Tuesday, April 22, 2008

The Spiderwick Chronicles

I Am LegendAdapted from the Spiderwick series of books by Tony DiTerlizzi and Holly Black, The Spiderwick Chronicles is essentially a children's movie. Still it had monsters and magic in it so that was enough to woo us big kids in to see it. Here's a summary of the plot…
When recently divorced Helen Grace (Mary-Louise Parker) and family move into the old Spiderwick house, left to her by their elderly aunt Lucinda (Joan Plowright), it's more a matter of need than design. The place is old, creaky and just a little bit spooky and while the kids are exploring, Mallory Grace (Sarah Bolger) discovers a hidden dumb waiter behind a wall. In the waiter, they discover a horde of stuff, some of which they'd been blaming each other for taking, and among the loot, Jared Grace (Freddie Highmore) finds an old monogrammed key.

Not satisfied with their finds, Jared ventures up the dumb waiter and discovers the study of his great-uncle, Arthur Spiderwick (David Strathairn). In the study, Jared uses the key he found earlier to open a chest in which he finds Spiderwick's Field Guide, which has a note attached with a warning not to read the book. However, being of an inquisitive nature, Jared opens the book and starts a chain of events that puts the whole world of faerie at risk of destruction, not to mention endangering the lives of himself and his family.

We were both pleasantly surprised by this film. I've never read any of the books so can't compare the storyline here with any of them but we decided to go and see it after watching the trailer. Sometimes a bad idea I know but in this case it proved a good choice. The story is told from the point of view of the central character Jared and follows what happens when he and his siblings discover that they live alongside a hidden world of magical creatures, some good and some extremely evil indeed.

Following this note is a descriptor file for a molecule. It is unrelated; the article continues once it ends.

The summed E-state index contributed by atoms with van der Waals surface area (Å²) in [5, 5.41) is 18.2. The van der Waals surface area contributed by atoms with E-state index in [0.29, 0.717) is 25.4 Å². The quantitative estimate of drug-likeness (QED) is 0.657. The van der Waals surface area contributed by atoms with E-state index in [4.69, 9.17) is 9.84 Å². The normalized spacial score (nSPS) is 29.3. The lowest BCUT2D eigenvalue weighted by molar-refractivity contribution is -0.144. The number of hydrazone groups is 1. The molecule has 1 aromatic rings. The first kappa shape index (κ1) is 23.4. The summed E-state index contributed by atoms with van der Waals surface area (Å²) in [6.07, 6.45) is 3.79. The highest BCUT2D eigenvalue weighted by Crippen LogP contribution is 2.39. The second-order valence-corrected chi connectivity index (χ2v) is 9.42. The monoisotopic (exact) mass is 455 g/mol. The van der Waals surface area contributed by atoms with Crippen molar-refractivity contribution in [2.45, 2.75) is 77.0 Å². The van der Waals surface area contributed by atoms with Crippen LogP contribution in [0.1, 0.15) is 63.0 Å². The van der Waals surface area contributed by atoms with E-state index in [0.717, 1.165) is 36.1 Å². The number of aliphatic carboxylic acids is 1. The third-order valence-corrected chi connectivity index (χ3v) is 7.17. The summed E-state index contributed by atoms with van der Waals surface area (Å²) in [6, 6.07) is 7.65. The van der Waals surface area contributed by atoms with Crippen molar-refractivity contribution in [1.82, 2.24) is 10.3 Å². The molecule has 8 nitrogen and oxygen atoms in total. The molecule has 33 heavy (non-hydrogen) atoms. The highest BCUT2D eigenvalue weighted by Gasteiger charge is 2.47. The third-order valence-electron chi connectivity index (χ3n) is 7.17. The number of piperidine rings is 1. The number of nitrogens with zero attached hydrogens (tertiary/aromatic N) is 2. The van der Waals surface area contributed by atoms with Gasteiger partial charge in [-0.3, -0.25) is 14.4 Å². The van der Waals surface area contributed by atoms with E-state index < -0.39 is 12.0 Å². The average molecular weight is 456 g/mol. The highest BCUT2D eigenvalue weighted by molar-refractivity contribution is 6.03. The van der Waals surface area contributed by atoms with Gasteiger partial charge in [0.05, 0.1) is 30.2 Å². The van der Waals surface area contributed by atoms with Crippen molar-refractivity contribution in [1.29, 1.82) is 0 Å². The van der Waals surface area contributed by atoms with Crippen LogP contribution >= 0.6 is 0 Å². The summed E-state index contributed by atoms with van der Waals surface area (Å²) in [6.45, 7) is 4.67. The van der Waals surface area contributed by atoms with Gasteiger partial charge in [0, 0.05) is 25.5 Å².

Freddie Highmore does an excellent job portraying both the Grace twins, Jared and Simon, and manages to play those completely different characters very well. Mary-Louise Parker does a good job as the displaced mother, trying to rebuild her life and provide for her children after their father has left them. Veteran Joan Plowright makes an appearance as the elederly aunt and proves that she's still got a fair bit of mileage left as an actress while Nick Nolte is reasonably menacing as the Mulgarath the evil, shape-shifting Ogre. On the more amusing front, Martin Short provides the voice talent for Thimbletack the Brownie, probably the most interesting and entertaining of the faerie characters here.

The special effects are very well crafted with the live action and CGI mixing together beautifully. From Thimbletack shifting from Brownie to Boggart when he gets mad or the various forms taken by Mulgarath, it all seems to blend into the sets and action very well. The storyline moves along at a reasonable pace with enough action and interesting moments to keep both kids and adults happy enough, although there are a few scenes that might be a bit frightening for very young children.

Well worth catching on the big screen!

Genre: Adventure, Family, Fantasy, Thriller
My Rating: 8/10

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